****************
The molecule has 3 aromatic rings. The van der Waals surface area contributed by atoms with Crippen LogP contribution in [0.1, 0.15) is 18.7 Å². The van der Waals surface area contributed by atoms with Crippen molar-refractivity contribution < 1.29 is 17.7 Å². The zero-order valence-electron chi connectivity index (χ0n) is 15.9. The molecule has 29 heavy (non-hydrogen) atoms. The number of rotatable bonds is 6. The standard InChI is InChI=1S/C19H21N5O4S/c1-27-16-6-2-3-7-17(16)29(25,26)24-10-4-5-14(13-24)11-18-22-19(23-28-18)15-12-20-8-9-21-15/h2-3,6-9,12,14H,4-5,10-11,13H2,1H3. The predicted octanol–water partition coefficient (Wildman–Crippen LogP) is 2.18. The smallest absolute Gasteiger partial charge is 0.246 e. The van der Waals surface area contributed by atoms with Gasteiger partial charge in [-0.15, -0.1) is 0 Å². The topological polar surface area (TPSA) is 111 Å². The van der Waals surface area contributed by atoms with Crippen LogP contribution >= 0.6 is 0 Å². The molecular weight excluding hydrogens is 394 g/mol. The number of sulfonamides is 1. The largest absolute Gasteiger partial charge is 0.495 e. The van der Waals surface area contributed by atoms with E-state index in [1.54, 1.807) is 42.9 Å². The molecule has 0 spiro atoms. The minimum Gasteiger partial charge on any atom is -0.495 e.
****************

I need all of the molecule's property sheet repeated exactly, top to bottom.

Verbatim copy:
The molecule has 3 aromatic rings. The van der Waals surface area contributed by atoms with Crippen LogP contribution in [0.1, 0.15) is 18.7 Å². The van der Waals surface area contributed by atoms with Crippen molar-refractivity contribution < 1.29 is 17.7 Å². The zero-order valence-electron chi connectivity index (χ0n) is 15.9. The molecule has 29 heavy (non-hydrogen) atoms. The number of rotatable bonds is 6. The standard InChI is InChI=1S/C19H21N5O4S/c1-27-16-6-2-3-7-17(16)29(25,26)24-10-4-5-14(13-24)11-18-22-19(23-28-18)15-12-20-8-9-21-15/h2-3,6-9,12,14H,4-5,10-11,13H2,1H3. The predicted octanol–water partition coefficient (Wildman–Crippen LogP) is 2.18. The smallest absolute Gasteiger partial charge is 0.246 e. The van der Waals surface area contributed by atoms with Gasteiger partial charge in [-0.15, -0.1) is 0 Å². The topological polar surface area (TPSA) is 111 Å². The van der Waals surface area contributed by atoms with Crippen LogP contribution >= 0.6 is 0 Å². The molecular weight excluding hydrogens is 394 g/mol. The number of sulfonamides is 1. The largest absolute Gasteiger partial charge is 0.495 e. The van der Waals surface area contributed by atoms with E-state index in [1.54, 1.807) is 42.9 Å². The molecule has 0 spiro atoms. The minimum Gasteiger partial charge on any atom is -0.495 e.